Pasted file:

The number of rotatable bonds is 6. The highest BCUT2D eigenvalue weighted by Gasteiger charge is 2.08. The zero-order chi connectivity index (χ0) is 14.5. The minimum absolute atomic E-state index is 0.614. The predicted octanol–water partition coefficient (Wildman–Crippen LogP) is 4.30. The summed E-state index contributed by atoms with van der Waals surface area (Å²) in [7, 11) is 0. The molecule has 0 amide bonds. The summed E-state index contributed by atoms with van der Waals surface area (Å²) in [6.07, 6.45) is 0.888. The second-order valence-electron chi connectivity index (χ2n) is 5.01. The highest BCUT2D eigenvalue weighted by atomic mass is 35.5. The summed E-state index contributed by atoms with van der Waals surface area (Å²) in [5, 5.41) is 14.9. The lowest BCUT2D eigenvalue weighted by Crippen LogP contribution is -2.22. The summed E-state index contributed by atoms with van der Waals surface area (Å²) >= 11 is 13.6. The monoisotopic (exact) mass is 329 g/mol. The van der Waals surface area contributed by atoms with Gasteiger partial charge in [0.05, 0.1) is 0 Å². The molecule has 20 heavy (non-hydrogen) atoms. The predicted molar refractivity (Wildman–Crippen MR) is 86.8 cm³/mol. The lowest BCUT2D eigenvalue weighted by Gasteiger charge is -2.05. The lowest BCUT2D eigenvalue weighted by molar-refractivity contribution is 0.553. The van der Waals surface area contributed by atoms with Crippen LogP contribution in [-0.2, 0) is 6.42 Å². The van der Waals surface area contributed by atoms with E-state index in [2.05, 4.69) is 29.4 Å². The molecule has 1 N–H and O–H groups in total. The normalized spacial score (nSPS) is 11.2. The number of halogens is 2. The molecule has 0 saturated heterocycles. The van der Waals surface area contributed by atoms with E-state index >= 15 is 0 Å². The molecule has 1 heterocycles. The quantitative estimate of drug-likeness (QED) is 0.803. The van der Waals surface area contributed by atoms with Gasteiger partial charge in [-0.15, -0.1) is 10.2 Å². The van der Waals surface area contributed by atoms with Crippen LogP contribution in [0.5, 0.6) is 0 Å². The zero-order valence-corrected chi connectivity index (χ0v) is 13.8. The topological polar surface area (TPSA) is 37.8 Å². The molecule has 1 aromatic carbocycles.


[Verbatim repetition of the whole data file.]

The number of rotatable bonds is 6. The highest BCUT2D eigenvalue weighted by Gasteiger charge is 2.08. The zero-order chi connectivity index (χ0) is 14.5. The minimum absolute atomic E-state index is 0.614. The predicted octanol–water partition coefficient (Wildman–Crippen LogP) is 4.30. The summed E-state index contributed by atoms with van der Waals surface area (Å²) in [7, 11) is 0. The molecule has 0 amide bonds. The summed E-state index contributed by atoms with van der Waals surface area (Å²) in [6.07, 6.45) is 0.888. The second-order valence-electron chi connectivity index (χ2n) is 5.01. The highest BCUT2D eigenvalue weighted by atomic mass is 35.5. The summed E-state index contributed by atoms with van der Waals surface area (Å²) in [5, 5.41) is 14.9. The lowest BCUT2D eigenvalue weighted by Crippen LogP contribution is -2.22. The summed E-state index contributed by atoms with van der Waals surface area (Å²) >= 11 is 13.6. The monoisotopic (exact) mass is 329 g/mol. The van der Waals surface area contributed by atoms with Gasteiger partial charge in [0.05, 0.1) is 0 Å². The molecule has 20 heavy (non-hydrogen) atoms. The predicted molar refractivity (Wildman–Crippen MR) is 86.8 cm³/mol. The lowest BCUT2D eigenvalue weighted by Gasteiger charge is -2.05. The lowest BCUT2D eigenvalue weighted by molar-refractivity contribution is 0.553. The van der Waals surface area contributed by atoms with Crippen LogP contribution in [-0.2, 0) is 6.42 Å². The van der Waals surface area contributed by atoms with E-state index in [2.05, 4.69) is 29.4 Å². The molecule has 1 N–H and O–H groups in total. The normalized spacial score (nSPS) is 11.2. The number of halogens is 2. The molecule has 0 saturated heterocycles. The van der Waals surface area contributed by atoms with E-state index >= 15 is 0 Å². The molecule has 1 heterocycles. The quantitative estimate of drug-likeness (QED) is 0.803. The van der Waals surface area contributed by atoms with Gasteiger partial charge in [-0.15, -0.1) is 10.2 Å². The van der Waals surface area contributed by atoms with Crippen LogP contribution in [0.5, 0.6) is 0 Å². The zero-order valence-corrected chi connectivity index (χ0v) is 13.8. The topological polar surface area (TPSA) is 37.8 Å². The molecule has 1 aromatic carbocycles.